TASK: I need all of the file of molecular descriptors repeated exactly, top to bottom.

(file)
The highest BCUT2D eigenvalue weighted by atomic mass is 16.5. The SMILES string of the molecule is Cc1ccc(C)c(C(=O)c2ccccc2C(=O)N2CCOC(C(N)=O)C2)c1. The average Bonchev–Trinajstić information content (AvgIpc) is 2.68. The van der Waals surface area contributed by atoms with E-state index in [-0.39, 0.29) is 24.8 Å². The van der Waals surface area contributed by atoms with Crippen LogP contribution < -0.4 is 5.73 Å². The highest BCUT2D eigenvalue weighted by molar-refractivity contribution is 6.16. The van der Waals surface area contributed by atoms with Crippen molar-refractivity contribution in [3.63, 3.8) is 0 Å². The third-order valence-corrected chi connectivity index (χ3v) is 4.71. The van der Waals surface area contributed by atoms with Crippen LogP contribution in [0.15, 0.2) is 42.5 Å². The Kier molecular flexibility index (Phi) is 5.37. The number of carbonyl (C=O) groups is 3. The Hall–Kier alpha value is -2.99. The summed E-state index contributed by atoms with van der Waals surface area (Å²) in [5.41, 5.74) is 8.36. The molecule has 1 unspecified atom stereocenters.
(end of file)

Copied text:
The highest BCUT2D eigenvalue weighted by atomic mass is 16.5. The SMILES string of the molecule is Cc1ccc(C)c(C(=O)c2ccccc2C(=O)N2CCOC(C(N)=O)C2)c1. The average Bonchev–Trinajstić information content (AvgIpc) is 2.68. The van der Waals surface area contributed by atoms with E-state index in [-0.39, 0.29) is 24.8 Å². The van der Waals surface area contributed by atoms with Crippen LogP contribution < -0.4 is 5.73 Å². The highest BCUT2D eigenvalue weighted by molar-refractivity contribution is 6.16. The van der Waals surface area contributed by atoms with Crippen molar-refractivity contribution in [3.63, 3.8) is 0 Å². The third-order valence-corrected chi connectivity index (χ3v) is 4.71. The van der Waals surface area contributed by atoms with Crippen LogP contribution in [0.15, 0.2) is 42.5 Å². The Kier molecular flexibility index (Phi) is 5.37. The number of carbonyl (C=O) groups is 3. The Hall–Kier alpha value is -2.99. The summed E-state index contributed by atoms with van der Waals surface area (Å²) in [5.41, 5.74) is 8.36. The molecule has 1 unspecified atom stereocenters.